One day, a stranger with a foreign accent arrives in town. Some people suspect that he is a German spy. Pam is surprised when he approaches her with the offer to buy her pigeons for $200. Although the money would help her family in many ways, Pam cannot part with her beloved pigeons and declines the offer.

When her prized birds begin disappearing, Pam wonders if her neighbors in Currituck, North Carolina, are right about this man. Is he stealing the birds to help with the enemy’s war effort? Pam courageously investigates to get to the bottom of the mystery – and to find her pigeons.

Check this title’s availability in the UNC-Chapel Hill Library catalog.

Leave a Comment

Filed under 2010, 2010-2019, Children & Young Adults, Coast, Currituck, Jones, Elizabeth McDavid, Mystery

Joe C. Ellis. Murder at Whalehead. Martins Ferry, OH: Upper Ohio Valley Books, 2007.

Outer Banks lore and description are nicely woven into this tale of murder. When two Ohio families come to the Outer Banks for a vacation, they find that they haven’t left all their troubles behind.  Byron Butler, father and minister, is still tormented by disturbing dreams, and young Dugan Walton struggles to be understood and accepted.  Dugan is thought to be “the boy who cried wolf” when he claims to have seen a young woman’s body in the weeds.  Byron’s daughter, Chrissy, is a happy young woman of eighteen, but when she starts seeing a street magician she meets on the trip, her father’s unease increases. Bryon comes to believe that God has brought him to Corolla to prevent a killer from murdering another young woman.

Check this title’s availability in the UNC-Chapel Hill Library catalog.

Leave a Comment

Filed under 2000-2009, 2007, Coast, Currituck, Ellis, Joe C., Mystery

Dixie Browning. Beckett’s Cinderella. New York: Silhouette Books, 2002.

The theme of family honor makes this a satisfying read for someone looking for an old-fashioned tale. Money has been a problem for Eliza Chandler Edwards.  As a married woman she had plenty, but only because her husband was scamming his investors.  (Eliza was an innocent bystander to this.)  As a widow (her husband was killed by one of his clients), she is poor as a church mouse, in part because she felt honor-bound to sell her home and personal goods to repay her husband’s victims.  When the novel opens, Eliza is living in Currituck County with her great-uncle Fred, helping him run a produce stand.  Just as Eliza tried to right her late husband’s wrongs, the wealthy Beckett family wants to make up for a wrong committed by a family member.  Patriarch PawPaw Beckett summons handsome grandson Lancelot to track down the last heirs of Elias Chandler, a business partner cheated by PawPaw’s father.  Eliza is suspicious of Beckett and the money he wants to give her, but they are clearly attracted to each other.  A hurricane and the arrival of someone from Eliza’s Texas days help move the plot along.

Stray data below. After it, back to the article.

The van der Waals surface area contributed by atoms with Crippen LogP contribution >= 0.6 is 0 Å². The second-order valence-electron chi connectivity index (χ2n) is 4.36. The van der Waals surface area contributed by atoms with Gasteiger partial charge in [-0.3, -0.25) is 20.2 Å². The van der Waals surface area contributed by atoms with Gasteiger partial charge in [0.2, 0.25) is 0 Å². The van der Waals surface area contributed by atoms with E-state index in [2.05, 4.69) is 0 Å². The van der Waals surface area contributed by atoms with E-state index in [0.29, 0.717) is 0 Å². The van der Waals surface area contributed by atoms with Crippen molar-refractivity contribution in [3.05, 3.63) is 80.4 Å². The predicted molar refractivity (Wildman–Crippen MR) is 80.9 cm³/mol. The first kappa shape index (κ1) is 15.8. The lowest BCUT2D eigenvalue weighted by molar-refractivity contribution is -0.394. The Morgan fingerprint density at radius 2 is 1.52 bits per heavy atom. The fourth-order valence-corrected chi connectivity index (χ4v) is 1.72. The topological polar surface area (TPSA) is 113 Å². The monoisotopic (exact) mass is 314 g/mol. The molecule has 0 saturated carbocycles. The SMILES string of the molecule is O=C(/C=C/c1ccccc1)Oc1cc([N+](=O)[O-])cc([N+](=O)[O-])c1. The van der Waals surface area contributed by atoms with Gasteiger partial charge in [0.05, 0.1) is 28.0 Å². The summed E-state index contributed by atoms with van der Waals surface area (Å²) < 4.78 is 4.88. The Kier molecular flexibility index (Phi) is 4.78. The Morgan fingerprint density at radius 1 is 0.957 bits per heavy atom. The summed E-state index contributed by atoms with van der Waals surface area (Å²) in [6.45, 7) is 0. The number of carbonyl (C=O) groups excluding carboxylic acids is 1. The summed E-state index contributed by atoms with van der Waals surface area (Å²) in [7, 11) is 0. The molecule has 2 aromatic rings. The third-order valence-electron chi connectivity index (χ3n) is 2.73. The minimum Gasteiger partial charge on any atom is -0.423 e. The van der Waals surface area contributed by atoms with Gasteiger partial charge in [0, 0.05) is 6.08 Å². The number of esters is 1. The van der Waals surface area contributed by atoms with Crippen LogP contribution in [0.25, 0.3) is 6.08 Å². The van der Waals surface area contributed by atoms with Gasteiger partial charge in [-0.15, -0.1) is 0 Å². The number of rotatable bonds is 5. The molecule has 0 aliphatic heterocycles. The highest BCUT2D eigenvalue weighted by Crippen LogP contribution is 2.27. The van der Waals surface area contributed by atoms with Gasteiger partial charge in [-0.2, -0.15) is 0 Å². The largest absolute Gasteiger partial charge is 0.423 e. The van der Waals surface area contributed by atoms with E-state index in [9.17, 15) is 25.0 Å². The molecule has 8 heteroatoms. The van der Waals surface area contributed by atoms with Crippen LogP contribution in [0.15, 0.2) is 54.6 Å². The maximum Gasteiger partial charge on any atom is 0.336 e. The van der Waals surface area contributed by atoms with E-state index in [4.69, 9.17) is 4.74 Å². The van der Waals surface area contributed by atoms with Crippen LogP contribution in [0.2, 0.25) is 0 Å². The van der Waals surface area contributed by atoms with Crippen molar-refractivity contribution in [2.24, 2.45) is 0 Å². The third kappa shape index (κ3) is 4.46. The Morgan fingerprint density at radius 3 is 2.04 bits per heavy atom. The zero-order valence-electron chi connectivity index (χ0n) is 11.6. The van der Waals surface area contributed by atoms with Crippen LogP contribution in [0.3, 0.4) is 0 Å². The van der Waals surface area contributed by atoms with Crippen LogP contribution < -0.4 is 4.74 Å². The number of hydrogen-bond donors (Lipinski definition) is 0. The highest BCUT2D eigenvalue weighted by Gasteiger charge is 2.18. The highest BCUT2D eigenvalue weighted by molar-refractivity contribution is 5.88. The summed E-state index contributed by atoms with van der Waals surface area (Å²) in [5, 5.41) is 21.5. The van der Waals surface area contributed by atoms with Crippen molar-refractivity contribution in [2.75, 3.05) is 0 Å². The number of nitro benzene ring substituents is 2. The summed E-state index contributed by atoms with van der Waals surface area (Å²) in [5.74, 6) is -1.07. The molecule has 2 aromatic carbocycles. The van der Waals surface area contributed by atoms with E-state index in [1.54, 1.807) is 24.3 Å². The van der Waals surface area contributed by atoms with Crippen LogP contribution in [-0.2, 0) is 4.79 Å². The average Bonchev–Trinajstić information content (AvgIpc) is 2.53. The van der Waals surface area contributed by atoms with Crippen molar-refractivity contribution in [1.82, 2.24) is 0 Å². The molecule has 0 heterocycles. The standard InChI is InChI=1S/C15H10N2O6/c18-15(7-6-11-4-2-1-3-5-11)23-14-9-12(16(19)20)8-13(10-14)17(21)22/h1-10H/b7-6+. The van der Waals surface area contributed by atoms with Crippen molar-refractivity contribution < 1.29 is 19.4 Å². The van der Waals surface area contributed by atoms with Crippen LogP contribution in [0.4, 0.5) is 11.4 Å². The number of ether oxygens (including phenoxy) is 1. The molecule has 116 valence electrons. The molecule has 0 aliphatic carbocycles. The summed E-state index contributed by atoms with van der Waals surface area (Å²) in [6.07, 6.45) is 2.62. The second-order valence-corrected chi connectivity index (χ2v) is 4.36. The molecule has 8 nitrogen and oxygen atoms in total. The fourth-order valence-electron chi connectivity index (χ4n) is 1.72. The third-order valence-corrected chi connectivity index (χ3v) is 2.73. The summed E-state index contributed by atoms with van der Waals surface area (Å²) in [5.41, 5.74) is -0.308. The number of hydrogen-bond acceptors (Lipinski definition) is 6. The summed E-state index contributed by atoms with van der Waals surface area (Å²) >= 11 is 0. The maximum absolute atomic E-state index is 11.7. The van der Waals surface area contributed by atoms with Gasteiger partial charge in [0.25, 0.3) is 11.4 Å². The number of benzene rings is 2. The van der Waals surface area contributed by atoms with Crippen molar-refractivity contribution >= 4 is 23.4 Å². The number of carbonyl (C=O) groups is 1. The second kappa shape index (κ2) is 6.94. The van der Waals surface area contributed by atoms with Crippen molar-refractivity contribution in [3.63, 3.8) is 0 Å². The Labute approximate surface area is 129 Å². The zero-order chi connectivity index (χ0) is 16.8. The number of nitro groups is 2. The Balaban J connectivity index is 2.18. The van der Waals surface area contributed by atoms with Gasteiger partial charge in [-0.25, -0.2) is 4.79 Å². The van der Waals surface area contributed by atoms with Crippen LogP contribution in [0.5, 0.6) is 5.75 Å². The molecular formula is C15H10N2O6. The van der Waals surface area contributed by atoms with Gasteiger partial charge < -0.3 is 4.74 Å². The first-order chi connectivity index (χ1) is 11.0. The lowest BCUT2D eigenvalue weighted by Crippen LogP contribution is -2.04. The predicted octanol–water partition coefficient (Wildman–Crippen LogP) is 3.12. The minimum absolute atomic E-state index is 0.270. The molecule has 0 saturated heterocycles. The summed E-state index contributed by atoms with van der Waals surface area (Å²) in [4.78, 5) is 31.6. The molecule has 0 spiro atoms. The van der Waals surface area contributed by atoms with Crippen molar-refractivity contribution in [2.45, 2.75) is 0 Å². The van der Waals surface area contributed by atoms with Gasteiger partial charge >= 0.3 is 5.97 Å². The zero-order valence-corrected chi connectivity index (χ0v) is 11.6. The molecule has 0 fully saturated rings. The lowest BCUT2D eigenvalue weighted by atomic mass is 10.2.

Check this title’s availability in the UNC-Chapel Hill Library catalog.

Leave a Comment

Filed under 2000-2009, 2002, Browning, Dixie, Coast, Currituck, Novels in Series, Romance/Relationship

Dixie Browning. Rocky and the Senator’s Daughter. New York: Silhouette, 2001.

Sarah Jones Sullivan has had a unenviable life.  Her father, an ambitious United States senator, used Sarah as a prop during his political career.  Without a mother or confidantes to guide her, shy Sarah married one of her father’s proteges, Congressman Stanley Sullivan.  When each man’s misbehavior (influence peddling by dad; sexual adventures by the husband) becomes public, Sarah’s life is in shambles. Rocky Waters was a young reporter when he met the teenage Sarah Jones at one of her father’s political events. Now, almost two decades later, Rocky wants to warn Sarah that a scandal-hungry public is about to feast on her life again.  Sarah, now a widow with a secret she wants to hide, is suspicious of Rocky, but since this is a romance novel, suspicion gives way to something else. This is a nice novel of second chances and forgiveness.

Check this title’s availability in the UNC-Chapel Hill Library catalog.

Leave a Comment

Filed under 2000-2009, 2001, Browning, Dixie, Coast, Currituck, Romance/Relationship